In a racing season devoid of exceptional 2-year-olds, no young horse has started his career with more flair than the Maryland-based colt Mighty Appealing.
Mighty Appealing made his debut on opening day at Laurel and annihilated a respectable field of maidens by 16 lengths. Two weeks later, he ran away with an allowance race by nine lengths.
Today, he will get a chance to prove that he is one of the top horses of his generation when he runs in the $292,475 Laurel Futurity.
Mighty Appealing's sudden development comes as only a mild surprise to his trainer, Dean Gaudet, who bought him for $225,000 at a Florida sale earlier in the year. Before spending that much money, she spent hours watching him -- she even scrutinized him when he was sleeping -- and liked all she saw.
"He had good balance and he moved well," Gaudet said, "but he was a big, leggy colt and we opted to take our time with him."
Gaudet originally had no thoughts of the Futurity -- she doesn't like to rush her horses. But, she said, "When he ran two such big races, we felt like we had a shot," although, "Ideally, we would have preferred a little more seasoning."
Indeed, horses like Mighty Appealing rarely can make the quantum jump in class that he is being asked to make today.
In his two starts, he has led all the way without being seriously pressured -- and it's easy for horses to win big under such favorable circumstances.
Now, he is being asked to cope with such pressure, to face rivals who have more experience and conditioning, and to go 1 1/16 miles for the first time in his life.
Ordinarily, a good handicapper should relish the prospect of betting against a horse like Mighty Appealing. But the 62d running of the Futurity might be made to order for him.
Most 2-year-old stakes are filled with precocious youngsters who have shown high speed and are now trying to prove they can go a distance. Against such a field, a front-runner like Mighty Appealing might have some trouble. But in the 12-horse field at Laurel today there is not a single speed horse of quality. Jockey Greg Smith ought to be able to take an easy early lead with Mighty Appealing.
Gaudet questions this analysis, pointing out that a rival named World Peace seems to have great speed, too. But when World Peace won a sprint at Atlantic City, he was beating a dismal bunch; his fractions and final time were much slower than $3,500 claimers ran on the same night. Mighty Appealing won't have any trouble getting loose from him.
Not only is the Futurity devoid of speed, it doesn't have much real quality, either. There is only one stakes winner in the field: the probable favorite, Doubly Clear.
It is a bit ironic to speak of Doubly Clear as the "class" of the race, because few thoroughbreds have less classy origins than this gelding from Penn National Race Course.
Owner Judy Bujnicki bought him for $1,500 at the Timonium Yearling Sale, intending to make a show horse out of him. But when Doubly Clear showed surprising speed, Bujnicki put him into training to be a racehorse, and he started his career in a cheap claiming race at Bowie. Since then, he has written racing's best Cinderella story of the year, winning four stakes -- including the rich Sapling at Monmouth Park -- and earning $227,995.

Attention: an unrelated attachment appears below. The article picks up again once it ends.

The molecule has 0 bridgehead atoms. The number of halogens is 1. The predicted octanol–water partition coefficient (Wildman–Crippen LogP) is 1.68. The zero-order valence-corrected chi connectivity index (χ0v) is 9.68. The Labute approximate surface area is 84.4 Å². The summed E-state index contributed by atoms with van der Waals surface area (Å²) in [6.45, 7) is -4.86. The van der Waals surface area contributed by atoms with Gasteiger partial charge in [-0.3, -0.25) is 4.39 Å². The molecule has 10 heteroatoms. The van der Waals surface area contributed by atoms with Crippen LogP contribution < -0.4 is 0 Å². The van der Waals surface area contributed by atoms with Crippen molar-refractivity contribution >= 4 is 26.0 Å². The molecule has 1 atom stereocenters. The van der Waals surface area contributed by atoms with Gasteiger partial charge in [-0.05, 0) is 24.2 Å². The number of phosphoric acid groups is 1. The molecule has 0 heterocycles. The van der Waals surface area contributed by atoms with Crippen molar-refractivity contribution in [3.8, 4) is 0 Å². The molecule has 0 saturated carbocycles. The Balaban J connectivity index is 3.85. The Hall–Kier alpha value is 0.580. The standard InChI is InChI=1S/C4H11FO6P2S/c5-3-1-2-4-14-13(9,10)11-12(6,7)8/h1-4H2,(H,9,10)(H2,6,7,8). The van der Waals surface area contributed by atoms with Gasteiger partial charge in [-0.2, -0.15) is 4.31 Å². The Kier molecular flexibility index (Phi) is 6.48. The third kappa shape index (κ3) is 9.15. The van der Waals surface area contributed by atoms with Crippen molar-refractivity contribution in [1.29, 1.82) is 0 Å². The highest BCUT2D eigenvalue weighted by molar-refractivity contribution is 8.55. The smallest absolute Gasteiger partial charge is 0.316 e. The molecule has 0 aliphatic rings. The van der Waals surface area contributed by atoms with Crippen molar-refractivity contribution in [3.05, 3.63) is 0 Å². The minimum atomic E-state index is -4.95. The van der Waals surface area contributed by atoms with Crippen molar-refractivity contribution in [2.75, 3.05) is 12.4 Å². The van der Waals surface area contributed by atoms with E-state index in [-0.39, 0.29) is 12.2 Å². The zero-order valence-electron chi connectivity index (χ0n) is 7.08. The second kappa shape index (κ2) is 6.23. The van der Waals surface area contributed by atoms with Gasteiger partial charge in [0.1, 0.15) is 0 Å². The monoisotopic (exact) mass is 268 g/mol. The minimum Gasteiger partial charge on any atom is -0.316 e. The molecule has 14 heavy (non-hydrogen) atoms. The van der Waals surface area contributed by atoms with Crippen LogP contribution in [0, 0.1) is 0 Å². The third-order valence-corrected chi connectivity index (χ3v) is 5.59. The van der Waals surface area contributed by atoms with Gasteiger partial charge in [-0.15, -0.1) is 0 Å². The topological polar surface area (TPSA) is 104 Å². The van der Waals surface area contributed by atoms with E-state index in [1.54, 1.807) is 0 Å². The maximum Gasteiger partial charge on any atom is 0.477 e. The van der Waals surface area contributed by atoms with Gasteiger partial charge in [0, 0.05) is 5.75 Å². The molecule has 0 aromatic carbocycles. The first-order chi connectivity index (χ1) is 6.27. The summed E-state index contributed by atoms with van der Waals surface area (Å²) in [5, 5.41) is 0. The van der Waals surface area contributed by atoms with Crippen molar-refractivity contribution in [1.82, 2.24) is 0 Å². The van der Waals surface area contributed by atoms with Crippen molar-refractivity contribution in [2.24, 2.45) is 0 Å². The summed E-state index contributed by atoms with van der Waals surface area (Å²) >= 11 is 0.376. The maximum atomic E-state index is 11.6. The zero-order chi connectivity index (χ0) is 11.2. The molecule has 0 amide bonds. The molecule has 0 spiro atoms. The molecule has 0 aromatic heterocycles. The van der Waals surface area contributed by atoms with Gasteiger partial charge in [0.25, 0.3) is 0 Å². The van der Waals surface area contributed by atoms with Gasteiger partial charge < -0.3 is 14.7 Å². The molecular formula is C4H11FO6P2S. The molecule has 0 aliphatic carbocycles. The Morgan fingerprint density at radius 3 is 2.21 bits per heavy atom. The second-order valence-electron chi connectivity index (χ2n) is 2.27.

The one other horse in today's field with solid credentials is Mugzy's Rullah, who has been finishing well against the top 2-year-olds in New York. He rallied to finish third in the Hopeful Stakes at Saratoga, and was third again in the nationally televised Futurity Stakes at Belmont. Of all the Futurity entrants, he is the one who seems most likely to relish the 1 1/16-mile distance.
But he is clearly no star, and neither is Doubly Clear. Mighty Appealing just might be -- and he could show it today. Bart's Star Wins
Burt's Star, a well-bred colt who had not raced since last winter, showed speed and tenacity yesterday in winning the feature race at Laurel by a length over odds-on favorite Never Cye. Monroe Park closed well to finish third.
Burt's Tar has won three of five career starts and has earned more than $30,000. The son of Star De Naskra ran the six furlongs under Bill Passmore in 1:12 and paid $6.
Miguel Torrealba, acting trainer of the 3-year-old Secreto, has informed Laurel officials that the colt will continue in training and is expected to start in the Washington, D.C. International Oct. 20.
Secreto, reportedly valued at $50 million and jointly owned by Luigi Miglietti of Caracas and Calumet Farm, was submitted to a series of X-rays to determine the severity of what was termed a "stone bruise" in his left forefoot.
X-rays indicated the colt has a deep corn and that the condition is expected to respond to poultice treatment.